One of the mysteries of the English language finally explained.
An establishment for the medical treatment of people who are convalescing or have a chronic illness.
- ‘As the director of the sanitarium and a priest, the Abbe is torn between his administrative duties, his empathy for de Sade, and, in the end, his overflowing physical desire for Madeleine.’
- ‘Ottawa is being urged to investigate the growing tales of horror from former patients regarding three tuberculosis sanitariums which were operating in Manitoba up until 30 years ago.’
- ‘In the 1930s, TB was a lethal plague and people infected by the contagious bacterium were isolated in TB sanitariums - far from any city.’
- ‘She then came to Vancouver and attended Intern Classes at Vancouver General Hospital for one year, before returning to Saskatchewan as the dietician for one year at the Saskatoon sanitarium.’
- ‘From the reconfigured condos that hide a secret shame to the stark settings of police stations and sanitariums, Rose keeps his apprehension pressing, never once letting the audience breathe.’
- ‘Some thought it to be such a bizarre design for a residential neighborhood, it was mistaken for a sanitarium or hospital.’
- ‘In 1876, after having been confined as insane in a sanitarium in Batavia, Illinois, at the instigation of her son Robert and subsequently declared sane, Mary decided to put an ocean between herself and Robert and moved to Pau, France.’
- ‘During the mass migration, there were so many immigrants returning to die that several villages in Sicily set up sanitariums to receive them.’
- ‘There has been little progress in provision of permanent housing for RVSN servicemen or employment for their family members or conditions for their recreation, health improvement, and treatment at sanitariums or resort facilities.’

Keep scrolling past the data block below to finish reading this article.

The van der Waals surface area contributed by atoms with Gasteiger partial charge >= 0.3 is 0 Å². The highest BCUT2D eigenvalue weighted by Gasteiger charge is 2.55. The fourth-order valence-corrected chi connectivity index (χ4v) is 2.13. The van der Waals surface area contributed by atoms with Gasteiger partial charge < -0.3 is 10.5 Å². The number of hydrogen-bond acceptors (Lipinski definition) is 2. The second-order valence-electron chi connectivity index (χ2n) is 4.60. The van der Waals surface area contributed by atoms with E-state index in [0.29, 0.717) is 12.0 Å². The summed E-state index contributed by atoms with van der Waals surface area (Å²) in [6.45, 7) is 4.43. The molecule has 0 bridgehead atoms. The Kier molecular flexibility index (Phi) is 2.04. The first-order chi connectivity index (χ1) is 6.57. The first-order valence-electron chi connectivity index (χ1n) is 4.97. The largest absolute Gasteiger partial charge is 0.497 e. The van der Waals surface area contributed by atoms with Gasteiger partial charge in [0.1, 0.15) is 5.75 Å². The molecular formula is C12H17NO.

- ‘He died in his forties in a sanitarium, unvisited by Eugene, who, twenty years later, wrote this expiatory play.’
- ‘Alice suffered what was probably a nervous breakdown and spent the next few years in and out of sanitariums.’
- ‘The ladies of the sanitarium were gathered on the veranda.’
- ‘At first, her research centered on how ideas about nature and disease influenced the development of sanitariums in the nineteenth century as pastoral retreats from the bad air of cities.’
- ‘Nuns also provided cheap personnel for preschools, infirmaries, sanitariums, asylums, soup kitchens, and orphanages, especially in the North.’
- ‘He spent a year in a sanitarium and then had another year off work.’
- ‘Hospitals, clinics, nursing homes, sanitariums, and orphanages were all a part of the network of care for the immigrants.’
- ‘It was given in recognition of her dedicated service to the establishment of the sanitarium and the people it would serve.’
- ‘America's first breakfast cereal was developed by John Kellogg in 1895 as a way to help patients at his sanitarium increase their intake of fiber.’
- ‘The disease became stigmatized around that time, and its victims were isolated or placed in sanitariums.’
- ‘But she had been punished enough for that one mistake - the summer in the sanitarium, the ongoing weekly sessions with her shrink, and the constant fear that the kids at school would find out about it.’
Mid 19th century: pseudo-Latin, from Latin sanitas ‘health’.
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